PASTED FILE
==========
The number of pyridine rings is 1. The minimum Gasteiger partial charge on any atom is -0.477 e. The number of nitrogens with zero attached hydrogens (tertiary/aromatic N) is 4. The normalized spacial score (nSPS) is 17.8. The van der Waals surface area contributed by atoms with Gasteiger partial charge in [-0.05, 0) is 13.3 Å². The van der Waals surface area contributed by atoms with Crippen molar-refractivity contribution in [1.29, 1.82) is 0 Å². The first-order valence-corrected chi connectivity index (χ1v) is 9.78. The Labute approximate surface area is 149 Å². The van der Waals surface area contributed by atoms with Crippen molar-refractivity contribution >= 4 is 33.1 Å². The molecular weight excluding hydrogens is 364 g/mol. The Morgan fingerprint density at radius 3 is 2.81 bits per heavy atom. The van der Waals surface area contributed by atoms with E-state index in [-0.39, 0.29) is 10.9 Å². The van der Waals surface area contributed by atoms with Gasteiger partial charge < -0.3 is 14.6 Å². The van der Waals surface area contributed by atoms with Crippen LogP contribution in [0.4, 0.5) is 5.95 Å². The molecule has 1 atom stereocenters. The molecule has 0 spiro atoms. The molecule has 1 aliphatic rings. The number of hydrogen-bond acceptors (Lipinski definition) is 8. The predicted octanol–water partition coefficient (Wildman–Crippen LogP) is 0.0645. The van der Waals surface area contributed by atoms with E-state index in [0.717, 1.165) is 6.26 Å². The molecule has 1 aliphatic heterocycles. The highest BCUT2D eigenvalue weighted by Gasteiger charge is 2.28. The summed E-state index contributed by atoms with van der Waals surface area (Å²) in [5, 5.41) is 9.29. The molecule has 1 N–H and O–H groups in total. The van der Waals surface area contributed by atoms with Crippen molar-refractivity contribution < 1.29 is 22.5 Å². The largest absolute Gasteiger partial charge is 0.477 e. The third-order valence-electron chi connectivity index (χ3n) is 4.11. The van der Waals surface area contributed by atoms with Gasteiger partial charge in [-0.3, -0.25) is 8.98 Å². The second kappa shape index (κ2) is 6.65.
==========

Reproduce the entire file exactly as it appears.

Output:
The number of pyridine rings is 1. The minimum Gasteiger partial charge on any atom is -0.477 e. The number of nitrogens with zero attached hydrogens (tertiary/aromatic N) is 4. The normalized spacial score (nSPS) is 17.8. The van der Waals surface area contributed by atoms with Gasteiger partial charge in [-0.05, 0) is 13.3 Å². The van der Waals surface area contributed by atoms with Crippen molar-refractivity contribution in [1.29, 1.82) is 0 Å². The first-order valence-corrected chi connectivity index (χ1v) is 9.78. The Labute approximate surface area is 149 Å². The van der Waals surface area contributed by atoms with Crippen molar-refractivity contribution >= 4 is 33.1 Å². The molecular weight excluding hydrogens is 364 g/mol. The Morgan fingerprint density at radius 3 is 2.81 bits per heavy atom. The van der Waals surface area contributed by atoms with E-state index in [-0.39, 0.29) is 10.9 Å². The van der Waals surface area contributed by atoms with Gasteiger partial charge < -0.3 is 14.6 Å². The van der Waals surface area contributed by atoms with Crippen LogP contribution in [0.4, 0.5) is 5.95 Å². The molecule has 1 atom stereocenters. The molecule has 0 spiro atoms. The molecule has 1 aliphatic rings. The number of hydrogen-bond acceptors (Lipinski definition) is 8. The predicted octanol–water partition coefficient (Wildman–Crippen LogP) is 0.0645. The van der Waals surface area contributed by atoms with E-state index in [0.717, 1.165) is 6.26 Å². The molecule has 1 aliphatic heterocycles. The highest BCUT2D eigenvalue weighted by Gasteiger charge is 2.28. The summed E-state index contributed by atoms with van der Waals surface area (Å²) in [5, 5.41) is 9.29. The molecule has 1 N–H and O–H groups in total. The van der Waals surface area contributed by atoms with Crippen molar-refractivity contribution < 1.29 is 22.5 Å². The largest absolute Gasteiger partial charge is 0.477 e. The third-order valence-electron chi connectivity index (χ3n) is 4.11. The van der Waals surface area contributed by atoms with Gasteiger partial charge in [-0.3, -0.25) is 8.98 Å². The second kappa shape index (κ2) is 6.65.